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How a guest lecturer changed my perspective on grieving

Finding a new viewpoint of my experience from retired English professor — Paul Kameen

<p>Yasmin Teixeira is a Life columnist for The Cavalier Daily.</p>

Yasmin Teixeira is a Life columnist for The Cavalier Daily.

Guest speakers are widely incorporated into college classes. They use their specialized knowledge in a particular field of study to supplement the course material and the professor’s lectures, and they often incorporate their personal experiences into the lectures to provide a unique perspective for students. I’ve had several guest lectures this semester, but one in particular resonated with me. 

In ENGL 4560 — The Modern Memoir — our class read retired English professor Paul Kameen’s memoir “This Fall,” which is a collection of personal essays.We first discussed his book at the start of our class that day, then Kameen joined our class over Zoom to answer any questions we had about his book and his writing process. 

Kameen explained how these essays are intensely personal to him, as he writes about how he experiences life after suddenly losing his wife. Coincidentally, we spoke with Kameen on the eve of the seven year anniversary of his wife’s passing. This made him emotional during the Zoom meeting, but he maintained that talking about his wife was the best way to honor her and keep her legacy alive. He was so grateful that he was able to speak with young people in a classroom setting again. 

Seven years later, it is still incredibly difficult for him to deal with the loss of his wife. I couldn’t help but think about my personal experience with grief. In my case, it’s only been six months since my mother passed away, but I had the same emotional reaction Kameen did. 

Kameen and I are in very different positions in life — he’s a retired professor and I’m a college student — but we both lost very important people in our lives and have had to deal with the consequences of it. After reading about his experiences, I found that his decision to self-publish his book to be an immense act of open, honest expression and vulnerability. Kameen also said he didn’t do a great amount of editing, as his writing process was organic — he would go on walks and write what came to mind during that time. He made his books accessible by publishing them on his website and maintained that he would be happy if his book even reached and helped just one person.

As I was reading his book before class, I could tell that there were moments I related to. In particular, I related to how he had to learn how to navigate the world again and change his routines in order to adapt to the dramatic change in his life. His book was an act of self-reflection and an exploration of time. He presents his memories in a stream of consciousness and allows himself to honestly express his emotions through writing.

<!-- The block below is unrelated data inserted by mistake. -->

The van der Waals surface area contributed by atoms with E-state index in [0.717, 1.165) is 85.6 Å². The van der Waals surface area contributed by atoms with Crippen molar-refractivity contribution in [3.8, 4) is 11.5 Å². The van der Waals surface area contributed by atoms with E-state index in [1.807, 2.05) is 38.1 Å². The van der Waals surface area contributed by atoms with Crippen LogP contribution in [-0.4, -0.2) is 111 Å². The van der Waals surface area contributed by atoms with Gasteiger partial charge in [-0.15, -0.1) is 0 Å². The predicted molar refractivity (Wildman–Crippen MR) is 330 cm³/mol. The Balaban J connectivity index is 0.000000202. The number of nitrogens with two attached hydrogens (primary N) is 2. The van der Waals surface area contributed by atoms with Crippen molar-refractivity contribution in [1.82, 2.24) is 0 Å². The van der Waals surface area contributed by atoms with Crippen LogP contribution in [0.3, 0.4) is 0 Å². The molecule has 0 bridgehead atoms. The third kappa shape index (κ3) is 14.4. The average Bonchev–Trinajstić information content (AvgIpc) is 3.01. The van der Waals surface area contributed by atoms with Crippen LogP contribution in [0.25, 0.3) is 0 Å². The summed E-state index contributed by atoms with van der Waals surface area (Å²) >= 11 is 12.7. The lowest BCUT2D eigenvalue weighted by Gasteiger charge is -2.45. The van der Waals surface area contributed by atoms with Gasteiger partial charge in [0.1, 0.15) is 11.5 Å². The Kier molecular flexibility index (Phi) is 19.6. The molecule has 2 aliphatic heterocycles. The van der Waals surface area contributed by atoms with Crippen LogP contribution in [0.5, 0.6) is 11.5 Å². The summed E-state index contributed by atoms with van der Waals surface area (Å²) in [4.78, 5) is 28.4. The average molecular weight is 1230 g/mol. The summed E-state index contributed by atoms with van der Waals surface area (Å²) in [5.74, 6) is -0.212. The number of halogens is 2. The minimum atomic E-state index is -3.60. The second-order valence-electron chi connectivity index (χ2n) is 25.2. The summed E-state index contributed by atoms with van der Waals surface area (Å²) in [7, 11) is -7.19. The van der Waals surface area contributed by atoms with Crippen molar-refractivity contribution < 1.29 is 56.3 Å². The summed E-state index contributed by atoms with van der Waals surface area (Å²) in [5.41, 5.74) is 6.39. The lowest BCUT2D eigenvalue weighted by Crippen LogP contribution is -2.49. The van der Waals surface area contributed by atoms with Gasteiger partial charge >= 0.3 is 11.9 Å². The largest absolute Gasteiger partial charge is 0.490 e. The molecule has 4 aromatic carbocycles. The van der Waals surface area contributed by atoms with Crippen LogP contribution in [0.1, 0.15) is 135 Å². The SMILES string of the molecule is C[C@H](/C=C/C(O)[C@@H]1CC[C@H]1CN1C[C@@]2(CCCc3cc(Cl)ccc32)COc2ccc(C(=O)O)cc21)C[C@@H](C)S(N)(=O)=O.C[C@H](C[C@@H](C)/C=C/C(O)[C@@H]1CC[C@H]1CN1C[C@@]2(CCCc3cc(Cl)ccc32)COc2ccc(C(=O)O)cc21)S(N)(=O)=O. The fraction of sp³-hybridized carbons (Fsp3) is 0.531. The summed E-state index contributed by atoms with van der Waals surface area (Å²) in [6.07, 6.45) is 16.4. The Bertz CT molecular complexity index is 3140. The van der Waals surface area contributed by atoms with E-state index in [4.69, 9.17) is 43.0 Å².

Kameen’s book was refreshing to read because I felt like he was putting how I’ve felt over the past few months into words. I hadn’t read any grief stories recently, so I was able to think about how I’ve experienced these same emotions. Most notably, I found that I have experienced time in a similar manner that he did after losing his wife — there are moments where it feels like time is moving quickly and moments where it feels like time has completely stopped.

In the same English class, I’ve had to write an autobiographical essay of my own. I centered it around my relationship with my mom before she got sick and how her passing has affected me. After hearing Kameen talk about his experience writing these essays, and how they helped him process, I also wanted to write about my mom in the form of a memoir. 

Kameen’s positivity and radiance made me feel hopeful for the future. Before reading his book, the future seemed more bleak and uncertain to me. He talks about his journey of rediscovery and finding himself after his wife’s passing. I haven’t embarked on this journey yet — it still feels a bit too early for me — at the same time, however, I also feel like I have the potential to do so.

His book touched me. It’s not everyday when I feel like I can personally connect with the content of a course so deeply — as a result, it has made the learning process much more gratifying. However, in this particular case, it’s not medieval English texts that I’m learning about — instead, I’m learning more about myself. 

Yasmin Teixeira is a Life columnist for The Cavalier Daily. She can be reached at